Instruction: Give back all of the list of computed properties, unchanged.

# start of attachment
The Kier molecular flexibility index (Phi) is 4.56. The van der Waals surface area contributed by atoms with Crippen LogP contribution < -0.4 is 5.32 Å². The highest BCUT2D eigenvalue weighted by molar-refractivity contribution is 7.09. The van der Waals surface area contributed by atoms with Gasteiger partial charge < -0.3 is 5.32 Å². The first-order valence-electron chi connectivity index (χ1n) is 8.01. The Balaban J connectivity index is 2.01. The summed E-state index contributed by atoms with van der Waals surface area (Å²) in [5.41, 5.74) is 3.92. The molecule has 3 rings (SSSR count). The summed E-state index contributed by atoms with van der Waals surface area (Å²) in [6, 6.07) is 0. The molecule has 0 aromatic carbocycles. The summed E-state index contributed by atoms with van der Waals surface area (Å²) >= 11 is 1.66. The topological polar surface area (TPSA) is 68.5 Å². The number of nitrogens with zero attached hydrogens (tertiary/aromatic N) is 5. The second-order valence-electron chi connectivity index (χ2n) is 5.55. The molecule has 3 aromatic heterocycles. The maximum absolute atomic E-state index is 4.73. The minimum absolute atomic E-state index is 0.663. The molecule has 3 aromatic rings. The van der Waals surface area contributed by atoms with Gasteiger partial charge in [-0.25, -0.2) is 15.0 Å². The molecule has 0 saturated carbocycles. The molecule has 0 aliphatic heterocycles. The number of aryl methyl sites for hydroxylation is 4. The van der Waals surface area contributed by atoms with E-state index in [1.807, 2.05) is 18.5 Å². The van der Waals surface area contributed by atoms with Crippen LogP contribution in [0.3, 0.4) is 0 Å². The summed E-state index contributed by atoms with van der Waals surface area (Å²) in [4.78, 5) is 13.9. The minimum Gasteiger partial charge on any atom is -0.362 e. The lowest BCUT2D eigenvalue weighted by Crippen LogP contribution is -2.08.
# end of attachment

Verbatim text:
The Kier molecular flexibility index (Phi) is 4.56. The van der Waals surface area contributed by atoms with Crippen LogP contribution < -0.4 is 5.32 Å². The highest BCUT2D eigenvalue weighted by molar-refractivity contribution is 7.09. The van der Waals surface area contributed by atoms with Gasteiger partial charge < -0.3 is 5.32 Å². The first-order valence-electron chi connectivity index (χ1n) is 8.01. The Balaban J connectivity index is 2.01. The summed E-state index contributed by atoms with van der Waals surface area (Å²) in [5.41, 5.74) is 3.92. The molecule has 3 rings (SSSR count). The summed E-state index contributed by atoms with van der Waals surface area (Å²) in [6, 6.07) is 0. The molecule has 0 aromatic carbocycles. The summed E-state index contributed by atoms with van der Waals surface area (Å²) >= 11 is 1.66. The topological polar surface area (TPSA) is 68.5 Å². The number of nitrogens with zero attached hydrogens (tertiary/aromatic N) is 5. The second-order valence-electron chi connectivity index (χ2n) is 5.55. The molecule has 3 aromatic heterocycles. The maximum absolute atomic E-state index is 4.73. The minimum absolute atomic E-state index is 0.663. The molecule has 3 aromatic rings. The van der Waals surface area contributed by atoms with Gasteiger partial charge in [-0.25, -0.2) is 15.0 Å². The molecule has 0 saturated carbocycles. The molecule has 0 aliphatic heterocycles. The number of aryl methyl sites for hydroxylation is 4. The van der Waals surface area contributed by atoms with E-state index in [1.807, 2.05) is 18.5 Å². The van der Waals surface area contributed by atoms with Crippen LogP contribution in [0.3, 0.4) is 0 Å². The summed E-state index contributed by atoms with van der Waals surface area (Å²) in [4.78, 5) is 13.9. The minimum Gasteiger partial charge on any atom is -0.362 e. The lowest BCUT2D eigenvalue weighted by Crippen LogP contribution is -2.08.